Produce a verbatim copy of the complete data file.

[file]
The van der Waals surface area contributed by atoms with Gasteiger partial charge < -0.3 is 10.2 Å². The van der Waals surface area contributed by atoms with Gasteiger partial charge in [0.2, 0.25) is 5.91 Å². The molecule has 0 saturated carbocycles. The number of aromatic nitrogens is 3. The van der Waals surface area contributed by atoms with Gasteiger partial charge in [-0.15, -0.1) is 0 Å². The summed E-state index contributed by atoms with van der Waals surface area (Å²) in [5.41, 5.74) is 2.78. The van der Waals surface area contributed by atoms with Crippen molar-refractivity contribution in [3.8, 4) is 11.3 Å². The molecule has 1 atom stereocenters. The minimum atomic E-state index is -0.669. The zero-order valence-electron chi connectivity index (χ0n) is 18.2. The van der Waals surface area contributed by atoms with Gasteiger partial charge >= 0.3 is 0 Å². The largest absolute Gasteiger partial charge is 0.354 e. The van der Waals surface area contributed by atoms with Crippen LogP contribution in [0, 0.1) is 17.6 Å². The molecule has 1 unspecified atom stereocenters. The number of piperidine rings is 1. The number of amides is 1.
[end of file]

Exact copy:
The van der Waals surface area contributed by atoms with Gasteiger partial charge < -0.3 is 10.2 Å². The van der Waals surface area contributed by atoms with Gasteiger partial charge in [0.2, 0.25) is 5.91 Å². The molecule has 0 saturated carbocycles. The number of aromatic nitrogens is 3. The van der Waals surface area contributed by atoms with Gasteiger partial charge in [-0.15, -0.1) is 0 Å². The summed E-state index contributed by atoms with van der Waals surface area (Å²) in [5.41, 5.74) is 2.78. The van der Waals surface area contributed by atoms with Crippen molar-refractivity contribution in [3.8, 4) is 11.3 Å². The molecule has 1 atom stereocenters. The minimum atomic E-state index is -0.669. The zero-order valence-electron chi connectivity index (χ0n) is 18.2. The van der Waals surface area contributed by atoms with Gasteiger partial charge >= 0.3 is 0 Å². The largest absolute Gasteiger partial charge is 0.354 e. The van der Waals surface area contributed by atoms with Crippen LogP contribution in [0, 0.1) is 17.6 Å². The molecule has 1 unspecified atom stereocenters. The number of piperidine rings is 1. The number of amides is 1.